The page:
What were they thinking?
A telescope with a sensor on it lol.
Maybe the ufo/aliens crowd are the target market?

the optics is already old, used in previous model.
Actually, works quite well. Compensates to some degree for the fact that there is no RAW, and the jpegs are smeared, so you can't crop as well as one might expect from an 18Mp sensor.

Link | Posted on Apr 14, 2015 at 10:14 UTC
In reply to:

Eleson: If optical steady shot means 'in-lens' then I don't understand 5-axis stabilization?

at timur born.
I think it's a combination of sensor and optical stabilisation. that's why you get five axis.

Link | Posted on Apr 14, 2015 at 10:12 UTC
In reply to:

TFD: Just wondering if they image the whole sensor. Sony's other18M cameras have a 19M total sensor this email one has a 21M sensor. This makes wonder if they reduced the image area slightly to allow them to shrink the lens. Smaller image area smaller lens.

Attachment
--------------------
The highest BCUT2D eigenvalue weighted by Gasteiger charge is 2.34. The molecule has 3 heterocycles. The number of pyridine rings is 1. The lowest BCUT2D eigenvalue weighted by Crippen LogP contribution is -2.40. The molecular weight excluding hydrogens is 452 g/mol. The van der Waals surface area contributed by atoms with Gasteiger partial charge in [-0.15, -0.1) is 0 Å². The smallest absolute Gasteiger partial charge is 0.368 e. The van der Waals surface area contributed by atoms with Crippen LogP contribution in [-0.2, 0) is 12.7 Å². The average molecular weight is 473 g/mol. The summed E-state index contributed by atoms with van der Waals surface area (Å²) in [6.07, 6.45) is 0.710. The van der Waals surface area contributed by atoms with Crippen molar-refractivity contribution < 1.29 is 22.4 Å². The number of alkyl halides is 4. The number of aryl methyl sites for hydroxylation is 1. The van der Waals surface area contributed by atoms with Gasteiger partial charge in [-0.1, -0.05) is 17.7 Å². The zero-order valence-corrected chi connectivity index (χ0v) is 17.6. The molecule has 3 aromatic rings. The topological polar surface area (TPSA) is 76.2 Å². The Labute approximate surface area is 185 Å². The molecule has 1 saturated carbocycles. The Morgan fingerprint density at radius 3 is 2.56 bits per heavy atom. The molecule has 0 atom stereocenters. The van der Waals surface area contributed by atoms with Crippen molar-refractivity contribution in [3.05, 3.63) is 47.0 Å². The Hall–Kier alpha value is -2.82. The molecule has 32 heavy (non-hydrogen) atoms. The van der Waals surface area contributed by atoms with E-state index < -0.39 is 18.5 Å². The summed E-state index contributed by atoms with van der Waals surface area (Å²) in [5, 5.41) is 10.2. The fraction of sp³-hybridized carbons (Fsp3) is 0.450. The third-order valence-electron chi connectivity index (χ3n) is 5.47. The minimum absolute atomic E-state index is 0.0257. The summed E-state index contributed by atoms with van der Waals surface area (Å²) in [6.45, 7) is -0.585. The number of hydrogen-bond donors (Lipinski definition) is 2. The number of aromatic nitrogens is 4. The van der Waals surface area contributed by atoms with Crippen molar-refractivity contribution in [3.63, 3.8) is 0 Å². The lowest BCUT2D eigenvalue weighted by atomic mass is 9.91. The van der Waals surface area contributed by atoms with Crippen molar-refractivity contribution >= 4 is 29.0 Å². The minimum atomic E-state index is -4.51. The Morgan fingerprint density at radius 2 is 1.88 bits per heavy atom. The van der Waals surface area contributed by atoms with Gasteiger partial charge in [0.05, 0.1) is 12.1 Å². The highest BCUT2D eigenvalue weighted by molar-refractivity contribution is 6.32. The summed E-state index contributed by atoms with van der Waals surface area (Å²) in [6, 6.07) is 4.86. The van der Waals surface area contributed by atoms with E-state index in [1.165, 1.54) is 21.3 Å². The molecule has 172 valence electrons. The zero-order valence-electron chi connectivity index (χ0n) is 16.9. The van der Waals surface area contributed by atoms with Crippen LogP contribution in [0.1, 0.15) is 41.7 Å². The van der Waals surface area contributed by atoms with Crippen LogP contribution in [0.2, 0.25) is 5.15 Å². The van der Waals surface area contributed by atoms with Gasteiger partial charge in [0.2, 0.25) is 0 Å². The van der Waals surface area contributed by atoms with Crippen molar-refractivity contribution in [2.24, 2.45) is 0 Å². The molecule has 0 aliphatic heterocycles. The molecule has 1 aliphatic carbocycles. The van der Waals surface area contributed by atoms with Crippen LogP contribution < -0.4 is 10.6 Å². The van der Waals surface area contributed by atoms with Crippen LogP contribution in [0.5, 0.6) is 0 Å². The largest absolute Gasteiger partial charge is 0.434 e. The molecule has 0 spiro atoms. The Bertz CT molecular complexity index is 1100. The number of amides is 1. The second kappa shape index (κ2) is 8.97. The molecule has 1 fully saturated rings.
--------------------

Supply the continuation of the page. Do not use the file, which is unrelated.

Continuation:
Interesting point, I noticed this as well. However, it may also be used for shake correction, i.e. in one of the night modes, where multiple images are taken, they have then same extra space at the edges to line up images. Also, their specs list electronic stabilisation in video, so they must have an buffer edge to capture shifted images. Surely, in the past they cropped, that's why the focal length in video was always smaller than for still picture. maybe with a more buffer edge , you get wider video now

Link | Posted on Apr 14, 2015 at 10:10 UTC

how boring, the airplane flying by is missing, and the highest parachute jump should be floating by as well. Well, next time .... ;-)

At least the bicycle should have jumped across the sickle

Link | Posted on Mar 20, 2015 at 22:39 UTC as 26th comment
In reply to:

photonius: i just found the Kodak Wratten Carbon Neutral Density gel filters. Looking at their transmission curves that you find at Kodak, they seem indeed very color neutral, they also cut the IR, so indeed the magenta cast may be of the past.